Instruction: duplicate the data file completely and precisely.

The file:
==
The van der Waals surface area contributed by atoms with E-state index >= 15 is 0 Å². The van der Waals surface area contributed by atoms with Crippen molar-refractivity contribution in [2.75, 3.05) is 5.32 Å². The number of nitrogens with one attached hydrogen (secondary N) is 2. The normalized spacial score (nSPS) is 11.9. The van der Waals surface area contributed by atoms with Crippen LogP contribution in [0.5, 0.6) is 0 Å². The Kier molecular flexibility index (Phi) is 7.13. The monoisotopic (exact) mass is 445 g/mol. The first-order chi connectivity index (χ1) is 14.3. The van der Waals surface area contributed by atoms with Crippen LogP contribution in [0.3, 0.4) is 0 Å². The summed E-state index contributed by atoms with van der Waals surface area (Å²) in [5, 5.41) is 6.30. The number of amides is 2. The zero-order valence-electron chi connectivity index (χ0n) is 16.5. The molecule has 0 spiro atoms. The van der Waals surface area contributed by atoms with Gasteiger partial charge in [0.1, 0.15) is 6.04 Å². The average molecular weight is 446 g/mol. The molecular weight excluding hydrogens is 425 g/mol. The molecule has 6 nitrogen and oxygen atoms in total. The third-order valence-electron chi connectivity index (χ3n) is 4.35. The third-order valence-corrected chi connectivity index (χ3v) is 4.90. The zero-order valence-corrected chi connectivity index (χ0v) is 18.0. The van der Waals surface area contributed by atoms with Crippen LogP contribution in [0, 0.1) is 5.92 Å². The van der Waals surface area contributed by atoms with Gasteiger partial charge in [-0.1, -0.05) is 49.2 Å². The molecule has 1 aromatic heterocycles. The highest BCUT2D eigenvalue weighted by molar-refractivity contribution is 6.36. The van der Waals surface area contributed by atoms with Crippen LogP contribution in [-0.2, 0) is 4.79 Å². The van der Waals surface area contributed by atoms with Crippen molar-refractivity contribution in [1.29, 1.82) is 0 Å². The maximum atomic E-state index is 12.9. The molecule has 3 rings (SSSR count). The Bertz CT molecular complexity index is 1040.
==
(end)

The van der Waals surface area contributed by atoms with E-state index >= 15 is 0 Å². The van der Waals surface area contributed by atoms with Crippen molar-refractivity contribution in [2.75, 3.05) is 5.32 Å². The number of nitrogens with one attached hydrogen (secondary N) is 2. The normalized spacial score (nSPS) is 11.9. The van der Waals surface area contributed by atoms with Crippen LogP contribution in [0.5, 0.6) is 0 Å². The Kier molecular flexibility index (Phi) is 7.13. The monoisotopic (exact) mass is 445 g/mol. The first-order chi connectivity index (χ1) is 14.3. The van der Waals surface area contributed by atoms with Crippen LogP contribution in [0.3, 0.4) is 0 Å². The summed E-state index contributed by atoms with van der Waals surface area (Å²) in [5, 5.41) is 6.30. The number of amides is 2. The zero-order valence-electron chi connectivity index (χ0n) is 16.5. The molecule has 0 spiro atoms. The van der Waals surface area contributed by atoms with Gasteiger partial charge in [0.1, 0.15) is 6.04 Å². The average molecular weight is 446 g/mol. The molecular weight excluding hydrogens is 425 g/mol. The molecule has 6 nitrogen and oxygen atoms in total. The third-order valence-electron chi connectivity index (χ3n) is 4.35. The third-order valence-corrected chi connectivity index (χ3v) is 4.90. The zero-order valence-corrected chi connectivity index (χ0v) is 18.0. The van der Waals surface area contributed by atoms with Crippen LogP contribution in [0, 0.1) is 5.92 Å². The van der Waals surface area contributed by atoms with Gasteiger partial charge in [-0.1, -0.05) is 49.2 Å². The molecule has 1 aromatic heterocycles. The highest BCUT2D eigenvalue weighted by molar-refractivity contribution is 6.36. The van der Waals surface area contributed by atoms with Crippen LogP contribution in [-0.2, 0) is 4.79 Å². The van der Waals surface area contributed by atoms with Crippen molar-refractivity contribution in [1.29, 1.82) is 0 Å². The maximum atomic E-state index is 12.9. The molecule has 3 rings (SSSR count). The Bertz CT molecular complexity index is 1040.